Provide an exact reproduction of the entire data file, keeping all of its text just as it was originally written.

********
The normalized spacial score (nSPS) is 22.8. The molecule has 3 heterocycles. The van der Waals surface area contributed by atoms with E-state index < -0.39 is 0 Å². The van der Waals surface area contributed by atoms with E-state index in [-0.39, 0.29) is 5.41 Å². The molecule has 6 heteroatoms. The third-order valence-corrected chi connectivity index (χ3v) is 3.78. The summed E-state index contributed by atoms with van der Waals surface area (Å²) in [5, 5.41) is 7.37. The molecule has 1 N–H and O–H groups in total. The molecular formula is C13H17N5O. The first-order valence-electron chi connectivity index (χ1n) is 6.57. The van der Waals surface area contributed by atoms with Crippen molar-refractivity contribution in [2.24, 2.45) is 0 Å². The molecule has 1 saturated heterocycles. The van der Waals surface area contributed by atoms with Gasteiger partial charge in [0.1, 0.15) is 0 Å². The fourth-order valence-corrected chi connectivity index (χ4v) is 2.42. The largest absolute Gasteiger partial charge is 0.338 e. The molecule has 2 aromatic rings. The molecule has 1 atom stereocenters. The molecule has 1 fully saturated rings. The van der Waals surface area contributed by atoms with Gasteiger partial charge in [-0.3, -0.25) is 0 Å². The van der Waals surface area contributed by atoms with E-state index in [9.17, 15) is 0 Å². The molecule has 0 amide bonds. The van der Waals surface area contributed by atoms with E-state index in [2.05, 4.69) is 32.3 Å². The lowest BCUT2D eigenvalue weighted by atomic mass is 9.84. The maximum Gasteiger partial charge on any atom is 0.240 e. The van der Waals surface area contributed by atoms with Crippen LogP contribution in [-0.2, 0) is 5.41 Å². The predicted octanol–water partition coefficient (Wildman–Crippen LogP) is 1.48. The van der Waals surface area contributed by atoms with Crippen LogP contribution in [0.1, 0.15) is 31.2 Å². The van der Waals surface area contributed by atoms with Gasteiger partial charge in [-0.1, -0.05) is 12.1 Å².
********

The normalized spacial score (nSPS) is 22.8. The molecule has 3 heterocycles. The van der Waals surface area contributed by atoms with E-state index < -0.39 is 0 Å². The van der Waals surface area contributed by atoms with E-state index in [-0.39, 0.29) is 5.41 Å². The molecule has 6 heteroatoms. The third-order valence-corrected chi connectivity index (χ3v) is 3.78. The summed E-state index contributed by atoms with van der Waals surface area (Å²) in [5, 5.41) is 7.37. The molecule has 1 N–H and O–H groups in total. The molecular formula is C13H17N5O. The first-order valence-electron chi connectivity index (χ1n) is 6.57. The van der Waals surface area contributed by atoms with Crippen molar-refractivity contribution in [2.24, 2.45) is 0 Å². The molecule has 1 saturated heterocycles. The van der Waals surface area contributed by atoms with Gasteiger partial charge in [0.1, 0.15) is 0 Å². The fourth-order valence-corrected chi connectivity index (χ4v) is 2.42. The largest absolute Gasteiger partial charge is 0.338 e. The molecule has 2 aromatic rings. The molecule has 1 atom stereocenters. The molecule has 1 fully saturated rings. The van der Waals surface area contributed by atoms with Gasteiger partial charge in [-0.3, -0.25) is 0 Å². The van der Waals surface area contributed by atoms with E-state index in [9.17, 15) is 0 Å². The molecule has 0 amide bonds. The van der Waals surface area contributed by atoms with E-state index in [2.05, 4.69) is 32.3 Å². The lowest BCUT2D eigenvalue weighted by atomic mass is 9.84. The maximum Gasteiger partial charge on any atom is 0.240 e. The van der Waals surface area contributed by atoms with Crippen LogP contribution in [-0.2, 0) is 5.41 Å². The predicted octanol–water partition coefficient (Wildman–Crippen LogP) is 1.48. The van der Waals surface area contributed by atoms with Crippen LogP contribution in [0.1, 0.15) is 31.2 Å². The van der Waals surface area contributed by atoms with Gasteiger partial charge in [-0.1, -0.05) is 12.1 Å².